My brother told me about this place in Nueva Ecija where the turquoise water of the river runs between limestone cliffs. I searched and saw several blogs on this seemingly “undiscovered” place, the Minalungao National Park. Apparently, its a place known to locals but only (relatively) recently to outsiders thanks to the power of social media. I suggested to my colleagues that we visit it as a potential site for their ecology classes (and to swim and beat the summer heat).
My first trip this year was to siargao with my family. We explored more of the island than in my previous visit. We rented a van to bring us around the entire island and exploited the largest contiguous mangrove forest in the country. We were only able to surf on the day of our departure since the tide cycles weren’t the most convenient during our stay.
Kids playing at low tide
Kusatsu is recognized as one of the top the onsen resort towns in Japan. Originally, I just wanted to go to any onsen during my trip. When I saw how accessible Kusatsu was from Tokyo, I made sure I made time to go there. Dipping into a hot spring on a cold day is one of my favorite winter activities after trying it in New Zealand.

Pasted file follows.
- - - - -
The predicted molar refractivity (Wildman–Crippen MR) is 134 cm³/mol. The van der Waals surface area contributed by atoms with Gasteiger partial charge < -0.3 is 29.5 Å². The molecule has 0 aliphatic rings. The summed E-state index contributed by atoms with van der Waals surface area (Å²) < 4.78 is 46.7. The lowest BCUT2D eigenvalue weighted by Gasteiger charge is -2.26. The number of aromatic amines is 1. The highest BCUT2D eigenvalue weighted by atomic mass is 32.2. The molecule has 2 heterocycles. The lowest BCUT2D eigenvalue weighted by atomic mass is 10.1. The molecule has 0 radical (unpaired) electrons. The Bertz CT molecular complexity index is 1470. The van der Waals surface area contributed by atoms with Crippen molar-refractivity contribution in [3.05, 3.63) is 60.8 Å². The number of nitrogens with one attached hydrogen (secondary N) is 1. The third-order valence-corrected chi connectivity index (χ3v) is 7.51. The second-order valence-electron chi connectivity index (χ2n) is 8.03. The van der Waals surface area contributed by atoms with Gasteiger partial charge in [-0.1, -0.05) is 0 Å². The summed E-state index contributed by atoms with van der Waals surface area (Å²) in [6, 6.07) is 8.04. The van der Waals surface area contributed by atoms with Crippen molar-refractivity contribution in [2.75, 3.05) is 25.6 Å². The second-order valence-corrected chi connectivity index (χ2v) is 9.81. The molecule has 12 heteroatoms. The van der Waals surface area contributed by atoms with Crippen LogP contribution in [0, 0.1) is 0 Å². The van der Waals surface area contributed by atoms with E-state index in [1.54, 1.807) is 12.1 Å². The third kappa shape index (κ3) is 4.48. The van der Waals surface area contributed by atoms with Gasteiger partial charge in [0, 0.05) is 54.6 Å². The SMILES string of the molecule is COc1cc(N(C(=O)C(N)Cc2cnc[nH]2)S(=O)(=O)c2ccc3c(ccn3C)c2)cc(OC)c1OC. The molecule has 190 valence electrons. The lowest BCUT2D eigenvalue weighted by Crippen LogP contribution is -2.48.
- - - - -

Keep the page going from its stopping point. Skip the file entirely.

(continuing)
Yubatake – source of Kusatsu’s hot spring
The following day, I tried to get a better view of Mt. Fuji. I decided to go to Hakone instead of the Fuji 5 Lakes area because other bloggers said that in the event of bad weather, there was more to see and do in Hakone. As I approached the transfer station of Hakone, I saw Mt. Fuji again in all its glory. I didn’t take pictures because it looked like the weather was going to be perfect in Hakone. Wrong! I never saw Mt. Fuji again. I did enjoy going around Hakone though.
Hakone Open Air Museum – Because I love walking around nature, I loved the concept of an open air museum.
After recovering from my illness, my friend brought me across Tokyo Bay to see Mt. Nokogiri. I had my first sighting of Mt. Fuji as we excited the aqua tunnel but my lens wasn’t long enough to take a good photo of it.
You can reach the peak of Nokogiri-yama by driving, walking up or taking the cable car. We did the latter since it was also my friend’s first time here. Be prepared for a hike if you’re visiting here, but don’t worry, it’s manageable.
There are several dozen buddhas along the path but only two were carved directly on the mountain face.